Eye Diseases

Eye Diseases

Management of Eye Disease

Early detection of eye diseases is crucial to maintaining and monitoring eye diseases. At Belmont Eye, we are utilizing the latest technologies and testing methods to detect and manage early forms of macular degeneration, glaucoma, cataracts, keratoconus and many, many more eye issues.

Eye Diseases

Management of Eye Disease

Eye Diseases

Common Eye Issues

Blepharitis is the term for inflammation located in the eyelids. This condition is caused by bacterial infections and skin disorders, including rosacea. In some cases, blepharitis can be caused by meibomian gland dysfunction (MGD). Patients typically experience irritation, itchiness, and redness with dandruff-like scales that form on the eyelashes. The inflammation may affect the inner or outer edge where the eyelashes attach.

Blurry vision is usually caused by refractive errors, including myopia (nearsightedness), hyperopia (farsightedness), and astigmatism. A comprehensive eye exam can determine whether you need a prescription to correct your vision. However, blurred vision can also be caused by an underlying medical condition. For that reason, you should always discuss vision changes and symptoms with our provider.

A cataract is a clouding of the natural lens located inside your eyes. It affects the light passing through the lens, creating distortions and visual disturbances. The condition often develops due to changes in the proteins that make up the lens. These changes are often part of the aging process, but they can also result from eye injuries. A cataract may develop in one eye or both eyes simultaneously.

Research suggests that people with diabetes have a higher risk of developing eye conditions that may result in vision loss and blindness, including diabetic retinopathy. The condition is caused by damage to the blood vessels located in the retina. Diabetic retinopathy usually does not produce early symptoms. In addition to blood glucose control, comprehensive eye examinations are essential for early diagnosis and treatment.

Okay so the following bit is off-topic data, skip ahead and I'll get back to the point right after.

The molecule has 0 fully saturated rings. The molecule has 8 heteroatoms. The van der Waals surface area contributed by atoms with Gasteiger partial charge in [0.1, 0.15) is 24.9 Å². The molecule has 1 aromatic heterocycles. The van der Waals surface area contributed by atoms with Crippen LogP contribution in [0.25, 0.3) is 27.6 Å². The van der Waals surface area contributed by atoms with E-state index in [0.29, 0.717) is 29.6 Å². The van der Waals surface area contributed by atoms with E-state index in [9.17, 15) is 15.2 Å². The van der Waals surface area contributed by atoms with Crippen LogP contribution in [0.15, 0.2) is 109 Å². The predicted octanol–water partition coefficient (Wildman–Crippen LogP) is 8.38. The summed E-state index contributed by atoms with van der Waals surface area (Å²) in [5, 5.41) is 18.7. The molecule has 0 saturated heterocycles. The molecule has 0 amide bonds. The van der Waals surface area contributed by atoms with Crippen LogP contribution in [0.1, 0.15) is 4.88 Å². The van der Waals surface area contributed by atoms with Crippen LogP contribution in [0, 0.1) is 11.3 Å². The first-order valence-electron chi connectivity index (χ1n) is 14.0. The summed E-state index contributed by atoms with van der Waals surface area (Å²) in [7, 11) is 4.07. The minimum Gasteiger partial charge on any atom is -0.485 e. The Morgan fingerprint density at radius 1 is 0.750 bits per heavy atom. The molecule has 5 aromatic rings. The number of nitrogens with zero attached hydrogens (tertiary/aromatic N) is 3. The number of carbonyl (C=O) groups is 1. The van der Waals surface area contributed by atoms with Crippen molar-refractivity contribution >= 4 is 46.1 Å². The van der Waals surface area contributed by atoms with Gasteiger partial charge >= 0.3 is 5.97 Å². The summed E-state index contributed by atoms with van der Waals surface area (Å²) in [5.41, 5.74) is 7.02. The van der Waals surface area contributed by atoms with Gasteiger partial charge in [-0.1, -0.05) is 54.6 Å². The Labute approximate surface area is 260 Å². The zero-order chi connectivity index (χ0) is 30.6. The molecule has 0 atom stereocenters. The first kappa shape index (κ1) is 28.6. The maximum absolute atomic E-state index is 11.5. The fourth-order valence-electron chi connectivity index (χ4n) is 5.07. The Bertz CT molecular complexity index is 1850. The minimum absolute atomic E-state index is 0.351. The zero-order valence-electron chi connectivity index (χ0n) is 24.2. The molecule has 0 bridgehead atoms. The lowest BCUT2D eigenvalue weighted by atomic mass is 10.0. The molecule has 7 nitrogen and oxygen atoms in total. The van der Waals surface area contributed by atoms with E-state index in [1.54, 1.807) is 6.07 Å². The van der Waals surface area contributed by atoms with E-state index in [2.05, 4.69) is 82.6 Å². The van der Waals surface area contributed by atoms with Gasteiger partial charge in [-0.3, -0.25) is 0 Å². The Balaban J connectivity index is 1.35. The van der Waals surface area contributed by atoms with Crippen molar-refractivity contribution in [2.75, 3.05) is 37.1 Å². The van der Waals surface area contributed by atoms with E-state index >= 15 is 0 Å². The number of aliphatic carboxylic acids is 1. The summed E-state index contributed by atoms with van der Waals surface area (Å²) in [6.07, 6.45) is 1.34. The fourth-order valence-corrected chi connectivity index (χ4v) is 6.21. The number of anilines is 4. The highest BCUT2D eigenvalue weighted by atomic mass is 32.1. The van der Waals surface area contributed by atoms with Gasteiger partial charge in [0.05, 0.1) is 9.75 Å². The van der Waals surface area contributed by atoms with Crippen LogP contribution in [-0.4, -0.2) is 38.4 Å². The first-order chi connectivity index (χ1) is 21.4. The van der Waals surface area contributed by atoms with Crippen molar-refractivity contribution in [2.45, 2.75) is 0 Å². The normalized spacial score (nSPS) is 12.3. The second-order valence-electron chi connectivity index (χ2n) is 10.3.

Flashes and floaters occur when the gel-like fluid in the eye shrinks or thickens as part of the aging process. Floaters can appear as small shapes in your field of vision, such as specks, dots, circles, lines, or cobwebs. On the other hand, flashes may appear as flashing lights or lightning streaks in your field of vision. For the most part, flashes and floaters are not an issue. However, annual screenings are important to rule out certain medical conditions.

Glaucoma is a condition that damages the optic nerve located in the back of the eye, which is essential for good vision. Primary open-angle glaucoma is the most common type of glaucoma where the eye cannot drain fluid properly. It happens gradually due to pressure buildup, but it is often painless. Closed-angle glaucoma occurs when the iris is too close to the drainage angle and creates a blockage in the eye.

Eye redness is typically caused by irritation or enlarged blood vessels due to allergy, prolonged screen time, sleep deprivation, and environmental irritants. In addition, redness can result from improper contact lens usage, dryness, and eye infections. Even though red eyes are relatively common, you should always discuss any changes or symptoms with our provider. 

Gritty eyes are often the result of exposure to environmental irritants that influence tear evaporation. For example, patients may experience a “scratchy” feeling and irritation due to smoke or climate changes. You may feel like there is a particle of sand in the eye. In some cases, gritty eyes are associated with an underlying medical condition, such as blepharitis, dry eye, or Sjögren’s syndrome. Gritty eyes may also develop due to sunburned eyes.

Age-related macular degeneration (AMD) is caused by damage to the retina’s center, called the macula. This common eye disorder results in central vision loss. In addition to genetics, there are several risk factors associated with macular degeneration. These include diet, exercise, smoking, and UV light exposure. Symptoms may not be present during the early stages, which is why comprehensive eye examinations are important.

Meibomian gland dysfunction (MGD) affects the small oil glands located along the rims of the eyelids. They produce an essential substance that prevents water evaporation in the tear film. MGD occurs when these glands are not secreting enough oil or secreting poor oil quality. The meibomian glands may also become clogged, causing less oil excretion. As a result, patients may experience burning, dryness, irritation, and itchiness.

Meibography
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